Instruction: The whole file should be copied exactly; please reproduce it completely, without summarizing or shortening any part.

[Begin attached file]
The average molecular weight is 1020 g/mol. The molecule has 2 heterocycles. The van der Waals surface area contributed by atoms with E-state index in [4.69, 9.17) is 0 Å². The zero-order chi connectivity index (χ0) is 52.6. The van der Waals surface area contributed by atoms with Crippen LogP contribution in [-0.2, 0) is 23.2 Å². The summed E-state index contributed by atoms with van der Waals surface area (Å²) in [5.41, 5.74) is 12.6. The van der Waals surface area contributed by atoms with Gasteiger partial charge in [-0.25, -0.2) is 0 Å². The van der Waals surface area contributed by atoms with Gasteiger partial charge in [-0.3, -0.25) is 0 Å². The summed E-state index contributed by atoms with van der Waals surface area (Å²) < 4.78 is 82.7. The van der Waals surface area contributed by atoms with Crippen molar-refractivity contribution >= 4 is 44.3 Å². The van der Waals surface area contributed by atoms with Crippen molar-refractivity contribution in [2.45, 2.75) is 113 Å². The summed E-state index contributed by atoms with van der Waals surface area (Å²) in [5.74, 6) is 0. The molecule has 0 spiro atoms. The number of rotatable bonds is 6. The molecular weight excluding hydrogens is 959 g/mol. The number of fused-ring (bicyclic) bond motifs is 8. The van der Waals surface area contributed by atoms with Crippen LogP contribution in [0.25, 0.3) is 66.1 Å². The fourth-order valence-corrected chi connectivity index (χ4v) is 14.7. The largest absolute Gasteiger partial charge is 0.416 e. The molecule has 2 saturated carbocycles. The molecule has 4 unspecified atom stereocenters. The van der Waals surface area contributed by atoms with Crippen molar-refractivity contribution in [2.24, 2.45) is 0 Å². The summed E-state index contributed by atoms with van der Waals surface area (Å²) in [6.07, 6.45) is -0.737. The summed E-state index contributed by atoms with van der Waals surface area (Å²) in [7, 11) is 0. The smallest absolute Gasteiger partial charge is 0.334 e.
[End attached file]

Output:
The average molecular weight is 1020 g/mol. The molecule has 2 heterocycles. The van der Waals surface area contributed by atoms with E-state index in [4.69, 9.17) is 0 Å². The zero-order chi connectivity index (χ0) is 52.6. The van der Waals surface area contributed by atoms with Crippen LogP contribution in [-0.2, 0) is 23.2 Å². The summed E-state index contributed by atoms with van der Waals surface area (Å²) in [5.41, 5.74) is 12.6. The van der Waals surface area contributed by atoms with Gasteiger partial charge in [-0.25, -0.2) is 0 Å². The van der Waals surface area contributed by atoms with Gasteiger partial charge in [-0.3, -0.25) is 0 Å². The summed E-state index contributed by atoms with van der Waals surface area (Å²) < 4.78 is 82.7. The van der Waals surface area contributed by atoms with Crippen molar-refractivity contribution >= 4 is 44.3 Å². The van der Waals surface area contributed by atoms with Crippen molar-refractivity contribution in [2.45, 2.75) is 113 Å². The summed E-state index contributed by atoms with van der Waals surface area (Å²) in [5.74, 6) is 0. The molecule has 0 spiro atoms. The number of rotatable bonds is 6. The molecular weight excluding hydrogens is 959 g/mol. The number of fused-ring (bicyclic) bond motifs is 8. The van der Waals surface area contributed by atoms with Crippen LogP contribution in [0.25, 0.3) is 66.1 Å². The fourth-order valence-corrected chi connectivity index (χ4v) is 14.7. The largest absolute Gasteiger partial charge is 0.416 e. The molecule has 2 saturated carbocycles. The molecule has 4 unspecified atom stereocenters. The van der Waals surface area contributed by atoms with Crippen molar-refractivity contribution in [2.24, 2.45) is 0 Å². The summed E-state index contributed by atoms with van der Waals surface area (Å²) in [6.07, 6.45) is -0.737. The summed E-state index contributed by atoms with van der Waals surface area (Å²) in [7, 11) is 0. The smallest absolute Gasteiger partial charge is 0.334 e.